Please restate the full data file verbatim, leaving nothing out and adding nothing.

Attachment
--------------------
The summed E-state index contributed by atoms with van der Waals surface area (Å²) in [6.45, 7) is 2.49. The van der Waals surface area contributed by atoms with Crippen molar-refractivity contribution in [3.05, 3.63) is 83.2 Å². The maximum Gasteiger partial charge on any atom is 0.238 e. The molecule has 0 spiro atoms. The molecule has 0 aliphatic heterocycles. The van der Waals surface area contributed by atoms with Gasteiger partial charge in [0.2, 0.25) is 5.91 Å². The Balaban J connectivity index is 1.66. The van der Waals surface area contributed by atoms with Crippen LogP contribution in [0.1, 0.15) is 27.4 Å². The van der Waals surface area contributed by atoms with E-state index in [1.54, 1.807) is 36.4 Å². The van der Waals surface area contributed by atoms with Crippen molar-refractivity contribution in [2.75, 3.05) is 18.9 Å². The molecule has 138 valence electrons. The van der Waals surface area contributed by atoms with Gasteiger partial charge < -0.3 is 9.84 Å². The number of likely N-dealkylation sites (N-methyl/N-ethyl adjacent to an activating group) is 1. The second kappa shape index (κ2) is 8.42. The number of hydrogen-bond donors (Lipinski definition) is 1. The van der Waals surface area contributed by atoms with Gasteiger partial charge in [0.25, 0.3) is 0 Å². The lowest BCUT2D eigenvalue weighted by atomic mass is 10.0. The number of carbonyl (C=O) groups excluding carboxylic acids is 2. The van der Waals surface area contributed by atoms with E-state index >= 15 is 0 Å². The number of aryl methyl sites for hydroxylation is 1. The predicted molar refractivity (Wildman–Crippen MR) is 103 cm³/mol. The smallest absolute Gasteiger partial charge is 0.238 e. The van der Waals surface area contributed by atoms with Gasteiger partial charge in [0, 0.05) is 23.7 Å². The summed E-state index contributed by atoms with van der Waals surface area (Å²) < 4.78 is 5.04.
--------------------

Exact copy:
The summed E-state index contributed by atoms with van der Waals surface area (Å²) in [6.45, 7) is 2.49. The van der Waals surface area contributed by atoms with Crippen molar-refractivity contribution in [3.05, 3.63) is 83.2 Å². The maximum Gasteiger partial charge on any atom is 0.238 e. The molecule has 0 spiro atoms. The molecule has 0 aliphatic heterocycles. The van der Waals surface area contributed by atoms with Gasteiger partial charge in [0.2, 0.25) is 5.91 Å². The Balaban J connectivity index is 1.66. The van der Waals surface area contributed by atoms with Crippen LogP contribution in [0.1, 0.15) is 27.4 Å². The van der Waals surface area contributed by atoms with E-state index in [1.54, 1.807) is 36.4 Å². The van der Waals surface area contributed by atoms with Crippen molar-refractivity contribution in [2.75, 3.05) is 18.9 Å². The molecule has 138 valence electrons. The van der Waals surface area contributed by atoms with Gasteiger partial charge < -0.3 is 9.84 Å². The number of likely N-dealkylation sites (N-methyl/N-ethyl adjacent to an activating group) is 1. The second kappa shape index (κ2) is 8.42. The number of hydrogen-bond donors (Lipinski definition) is 1. The van der Waals surface area contributed by atoms with Gasteiger partial charge in [0.25, 0.3) is 0 Å². The lowest BCUT2D eigenvalue weighted by atomic mass is 10.0. The number of carbonyl (C=O) groups excluding carboxylic acids is 2. The van der Waals surface area contributed by atoms with E-state index >= 15 is 0 Å². The number of aryl methyl sites for hydroxylation is 1. The predicted molar refractivity (Wildman–Crippen MR) is 103 cm³/mol. The smallest absolute Gasteiger partial charge is 0.238 e. The van der Waals surface area contributed by atoms with Gasteiger partial charge in [0, 0.05) is 23.7 Å². The summed E-state index contributed by atoms with van der Waals surface area (Å²) < 4.78 is 5.04.